Hitting a concrete wall, with an impact of around 125G (I missed the SAFER barrier and went directly into concrete) is obviously not something I would recommend. Having not managed my exhale it knocked the wind out of me in a particularly vicious way, and the first pain came from my left leg where my knee had managed to smash up into the base of the dash, and my ankle against the dead pedal. I was also immediately aware that I was going to have a pretty stiff back and neck despite the HANS device and making sure I was pushed back where I was intended to be.
In those first few moments following the impact, it didn't necessarily feel that much worse than a couple of my Indy Lights hits. However, as I was led away from the now much less pretty looking NTB Rahal Letterman Lanigan No. 30 toward the waiting ambulance, the immediate onset headache left me in no doubt I'd had my bell severely rung, and even if the guys could somehow transform her into a proper car again for Sunday, there was no chance I would be medically cleared to get back in.
I was transferred to Concord Hospital, where I underwent tests and x-rays, and was diagnosed with a fairly nice little concussion. It's now four days later, and while it has subsided significantly, I still have a headache. The x-rays did come back clear, but the IndyCar medical team has seen this level of impact before, and they wanted to be sure I went in for an MRI when I returned to Indianapolis. We were unable to do the MRI at the hospital in Concord, due to the fact that my body was so disorientated that whenever they tried to lie me flat, I felt like I was being tipped up at a 45-degree angle with my head hanging off the end of the bed!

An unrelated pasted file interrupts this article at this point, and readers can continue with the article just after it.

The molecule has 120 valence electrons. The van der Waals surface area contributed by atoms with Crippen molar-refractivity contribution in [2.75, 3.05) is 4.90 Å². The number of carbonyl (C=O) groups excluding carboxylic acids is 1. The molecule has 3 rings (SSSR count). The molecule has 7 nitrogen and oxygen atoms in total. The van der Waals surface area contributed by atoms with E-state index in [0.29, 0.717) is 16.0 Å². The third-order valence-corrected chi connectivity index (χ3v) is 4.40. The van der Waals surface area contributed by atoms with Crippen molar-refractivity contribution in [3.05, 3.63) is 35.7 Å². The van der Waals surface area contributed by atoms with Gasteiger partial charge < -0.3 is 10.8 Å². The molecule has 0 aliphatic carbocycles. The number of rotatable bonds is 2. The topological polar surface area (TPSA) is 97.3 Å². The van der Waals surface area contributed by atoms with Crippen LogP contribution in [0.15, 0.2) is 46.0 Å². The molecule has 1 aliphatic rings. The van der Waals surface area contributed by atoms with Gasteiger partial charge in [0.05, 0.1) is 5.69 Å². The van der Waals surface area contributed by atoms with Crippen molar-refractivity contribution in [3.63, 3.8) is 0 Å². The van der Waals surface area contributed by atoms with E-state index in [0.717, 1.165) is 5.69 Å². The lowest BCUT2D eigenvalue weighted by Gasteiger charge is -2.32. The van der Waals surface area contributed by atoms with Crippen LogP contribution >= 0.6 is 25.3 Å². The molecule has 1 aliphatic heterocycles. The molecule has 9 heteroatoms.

I do now have the results back, and in basic terms I managed to bang myself up fairly well, and did a pretty good number on a couple of the vertebrae in my back. The good news is, I am built like an ox, so while painful, it's nothing too serious and the doctors are hopeful I will be back in four to six weeks. Given that my next race is scheduled for six weeks' time, I'll take that diagnosis and run with it.
To say that this was not how I, or the team thought this weekend would go is somewhat of an understatement. But it's definitely not the first curve ball I have been thrown in my career, and it probably won't be the last. I desperately wanted to be out there on Sunday representing Service Central Racing and National Tire and Battery, but this weekend it was not to be.
The past few days have been a whirlwind of emotion. Waiting to find out exactly what I had done, and how long I would be out has made me moody, upset and at times angry. The headaches have made me tired and grumpy. I have entertained scenarios where I go after Turn 2 late one night when it's dark with a baseball bat and see how it likes it! However, now I have my diagnosis, and more importantly my prognosis, I can already feel my attitude shifting back to where it should be. It may have taken me a couple of days to consign Saturday to the past and start focusing on the future, but I am now definitely there. And, in four to six weeks, I will be back.